A hacker named ‘batwhatman’ is selling the source codes for all PilotFish Technology software on the dark web, including the ones related to HL7-supported medical devices, according to security firm InfoArmor.
Cybercriminals most probably compromised a corporate SVN server and stole various application codes written in JAVA, InfoArmor stated. Some of the source code listings and filenames point to PilotFish business applications with coding strings like ‘pieadmin,’ ‘EIPExecutor,’ and ‘eip-server.’ According to the hackers, the source codes are from all of PilotFish’s products and include more than 10,000 files.
“This is clearly a risk to users of PilotFish Technologies software, particularly within the Healthcare industry and should raise significant concerns regarding the potential associated with third party providers being targeted by cybercriminals,” Andrew Komarov, chief intelligence officer for InfoArmor said in a statement.
According to the security firm’s report, ‘batwhatman’ also accessed the PilotFish’s customer database and customer licensing system containing records and information about the company’s clients. In addition to that, it appears that PilotFish Employee information and online usernames have also been leaked by the cybercriminal. The whole database includes information from 1,797 companies from countries, such as the U.S., Canada, Australia, China, and various EU nations.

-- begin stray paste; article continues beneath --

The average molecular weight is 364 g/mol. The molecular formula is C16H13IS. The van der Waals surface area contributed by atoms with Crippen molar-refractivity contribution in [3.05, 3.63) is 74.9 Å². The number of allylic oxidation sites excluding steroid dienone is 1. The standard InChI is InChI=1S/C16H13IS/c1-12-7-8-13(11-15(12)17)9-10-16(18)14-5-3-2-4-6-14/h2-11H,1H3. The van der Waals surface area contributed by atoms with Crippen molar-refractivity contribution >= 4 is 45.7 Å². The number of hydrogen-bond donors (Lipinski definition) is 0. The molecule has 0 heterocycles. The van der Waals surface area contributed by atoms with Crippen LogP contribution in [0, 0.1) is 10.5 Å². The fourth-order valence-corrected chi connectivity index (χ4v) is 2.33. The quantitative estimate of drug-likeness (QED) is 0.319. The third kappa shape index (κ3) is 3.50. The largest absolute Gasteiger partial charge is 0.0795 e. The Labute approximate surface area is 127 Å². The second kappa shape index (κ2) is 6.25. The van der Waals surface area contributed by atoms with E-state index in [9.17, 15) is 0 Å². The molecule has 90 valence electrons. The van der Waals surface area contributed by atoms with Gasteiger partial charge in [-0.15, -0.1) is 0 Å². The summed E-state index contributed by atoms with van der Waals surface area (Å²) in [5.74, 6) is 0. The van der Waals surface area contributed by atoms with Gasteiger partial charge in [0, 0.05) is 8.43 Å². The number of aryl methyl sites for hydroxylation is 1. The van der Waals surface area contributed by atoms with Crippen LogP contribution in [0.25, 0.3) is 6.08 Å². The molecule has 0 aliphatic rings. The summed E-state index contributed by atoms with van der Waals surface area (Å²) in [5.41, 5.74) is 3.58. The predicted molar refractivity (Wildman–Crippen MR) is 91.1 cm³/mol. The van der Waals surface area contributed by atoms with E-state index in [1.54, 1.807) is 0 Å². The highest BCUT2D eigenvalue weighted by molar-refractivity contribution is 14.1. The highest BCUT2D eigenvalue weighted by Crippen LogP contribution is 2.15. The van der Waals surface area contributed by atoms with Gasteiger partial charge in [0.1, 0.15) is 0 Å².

“As demand for new systems and technology accelerates, this growth will also increase the threat of cyber-attack, as cyber criminals continue to look for ways to exploit this growth for their own gain. As new systems are adopted, attack surfaces grow and new threat vectors emerge, fueling cyber-crime.”
A hacker named ‘TheDarkOverLord,’ had claimed in the past that he compromised data of a software seller back in July. However, he did not initially name the victim. He later attempted to extort PilotFish through a Twitter account that has subsequently been deleted.
InfoArmor notified the National Healthcare ISAC of its findings to further risk mitigation. Komarov added to his statement:
“The next steps for PilotFish should start with notifying their customers about the data breach and securing source codes in order to avoid any tampering and malware distribution. Then, to revoke possibly compromised digital certificates in order to avoid malware code signing, using their brand.”